The Bayer Family

Let us introduce you to one of our families that jumped feet first into inter-racial adoption. We hope their story answers many of the questions you’re asking yourself, and sets your mind and heart at ease about the possibility of adopting interracially. Meet the Bayer Family.

The Bayer Family
The Bayer Family

What do you want families who are considering adopting interracially to know?

As technology and globalization evolve, our world is only getting more and more diverse. Interracial adoption is not a trailblazing idea anymore. There are many ways to connect with other families, seek out diverse opportunities, and grow as a family. Knowing before marriage that we may not have biological children, we did know we wanted a family, and decided to embrace the journey to parenthood through adoption. We did have some honest and serious discussions between ourselves, speaking open, and honestly about our perceptions and feeling of race, adoption, and life. Moments of the conversation felt uncomfortably honest, shining a new angle on ourselves. This was an essential part of the process. However, reminiscing on those conversations we look back and realize the anxieties that we felt, while real, were unjustified and unnecessarily amplified.

What have you learned from your adoption and parenting journey?

Adoption and parenting in general have been life changing events that have pushed us to be lifelong learners. Our parental instinct is strong, and we feel like our view on the world has changed and diversified…in more than one way. We are certainly in a very different place and mindset in life than when we met 12 years ago. Now, having first-hand experience with the everyday challenges of parenting, we also attempt to stay cognizant of the additional complexity of being an interracial family and adoption.

Is it possible to feel connected to a child of a different race?

We have experienced intense bonding and attachment in the adoption of our children. Our emotional capabilities as human beings allow these connections to occur naturally. They are our children and we have never had feeling of “this doesn’t feel right” or “they look different than us”. Although it is unfair to claim there was never hesitation, worry, or concern. On our journey to adopt our second daughter, we had a failed adoption. We were matched at 35-weeks, and when she delivered 4-weeks later, the birth mom decided not place her baby for adoption. We knew and respected the fact that this was her moral and legal decision, however we did grieve. The grieving process was different than previous grief we had experienced on our journey to parenthood. Now I ponder thoughts of what my children’s perceptions of growing up in an interracial feel like. How will they perceive race within our society when they are my age? What type of role model and catalyst do I want to be?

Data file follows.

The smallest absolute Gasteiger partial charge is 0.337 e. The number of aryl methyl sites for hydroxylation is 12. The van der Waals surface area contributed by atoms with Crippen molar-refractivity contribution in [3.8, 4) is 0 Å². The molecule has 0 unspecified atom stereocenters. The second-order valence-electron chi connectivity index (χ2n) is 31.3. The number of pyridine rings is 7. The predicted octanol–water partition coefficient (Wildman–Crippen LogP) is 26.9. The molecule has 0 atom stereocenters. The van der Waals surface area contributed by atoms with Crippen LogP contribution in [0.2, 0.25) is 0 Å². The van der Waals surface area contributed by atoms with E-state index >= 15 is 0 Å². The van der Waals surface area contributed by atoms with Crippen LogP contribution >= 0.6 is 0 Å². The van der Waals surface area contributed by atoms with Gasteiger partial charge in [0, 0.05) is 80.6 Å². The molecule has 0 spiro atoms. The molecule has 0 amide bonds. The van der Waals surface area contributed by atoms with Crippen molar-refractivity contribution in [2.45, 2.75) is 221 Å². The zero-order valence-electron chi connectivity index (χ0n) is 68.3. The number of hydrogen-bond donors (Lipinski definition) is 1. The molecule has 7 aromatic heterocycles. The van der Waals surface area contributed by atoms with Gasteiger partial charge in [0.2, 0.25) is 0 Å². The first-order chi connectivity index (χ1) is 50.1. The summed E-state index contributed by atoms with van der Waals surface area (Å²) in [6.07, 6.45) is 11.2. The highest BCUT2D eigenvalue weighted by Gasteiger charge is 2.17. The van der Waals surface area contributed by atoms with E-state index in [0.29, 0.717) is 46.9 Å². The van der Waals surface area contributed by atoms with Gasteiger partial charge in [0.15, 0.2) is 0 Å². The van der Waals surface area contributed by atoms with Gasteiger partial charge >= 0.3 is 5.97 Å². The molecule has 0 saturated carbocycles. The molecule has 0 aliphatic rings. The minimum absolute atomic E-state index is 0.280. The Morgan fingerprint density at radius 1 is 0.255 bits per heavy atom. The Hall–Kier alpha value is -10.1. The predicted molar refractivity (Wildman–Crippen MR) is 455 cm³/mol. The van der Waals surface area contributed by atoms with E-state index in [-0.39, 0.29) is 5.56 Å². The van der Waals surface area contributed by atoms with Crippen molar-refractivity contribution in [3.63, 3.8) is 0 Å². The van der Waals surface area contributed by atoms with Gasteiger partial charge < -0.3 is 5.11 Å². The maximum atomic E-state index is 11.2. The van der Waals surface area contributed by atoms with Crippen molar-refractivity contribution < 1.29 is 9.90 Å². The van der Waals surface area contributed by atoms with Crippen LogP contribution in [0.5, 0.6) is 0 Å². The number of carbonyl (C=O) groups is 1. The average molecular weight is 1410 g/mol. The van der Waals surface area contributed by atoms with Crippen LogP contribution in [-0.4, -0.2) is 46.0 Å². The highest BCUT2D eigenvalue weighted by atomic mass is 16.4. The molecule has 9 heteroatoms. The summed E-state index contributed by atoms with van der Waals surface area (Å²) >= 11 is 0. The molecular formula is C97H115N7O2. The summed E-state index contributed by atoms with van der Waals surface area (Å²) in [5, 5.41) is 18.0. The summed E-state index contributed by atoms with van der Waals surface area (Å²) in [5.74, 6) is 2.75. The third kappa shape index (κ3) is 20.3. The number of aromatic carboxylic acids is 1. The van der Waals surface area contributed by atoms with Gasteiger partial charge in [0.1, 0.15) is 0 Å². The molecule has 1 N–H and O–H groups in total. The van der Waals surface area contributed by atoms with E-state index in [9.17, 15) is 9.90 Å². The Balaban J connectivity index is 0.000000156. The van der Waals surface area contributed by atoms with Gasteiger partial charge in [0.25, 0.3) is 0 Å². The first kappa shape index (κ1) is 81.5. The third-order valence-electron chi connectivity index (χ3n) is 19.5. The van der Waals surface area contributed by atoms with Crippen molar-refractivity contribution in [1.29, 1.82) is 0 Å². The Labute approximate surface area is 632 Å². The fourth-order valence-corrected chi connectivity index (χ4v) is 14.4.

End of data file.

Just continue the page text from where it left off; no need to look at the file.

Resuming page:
How much does appearance really matter

Personally, we don’t think appearance matters. It has not affected our family, and we attempt to wear our diversity with pride. Outside of our family, however, we do get questions & glances from people in the community, as they are naturally curious about our situation. Occasionally we are asked innocent questions about our family while we are out shopping or dining, and while often harmless, they can sometimes be uncomfortable. We are still working through how to best handle some of these moments of unwarranted attention.

In what ways do you attempt to provide experiences tied to your children’s cultural roots?

We have had to push ourselves out of our comfort zone. We do feel living in Kansas we often need to seek out multi-cultural events and opportunities, staying vigilant in expanding our family’s exposure to diversity. We have embraced the experience and the personal challenge to grow as a family. This is a life long journey based on love, family, and respect. As long as you are open and excited to put forth the effort, it will expand your cultural understanding and your relationship with your child.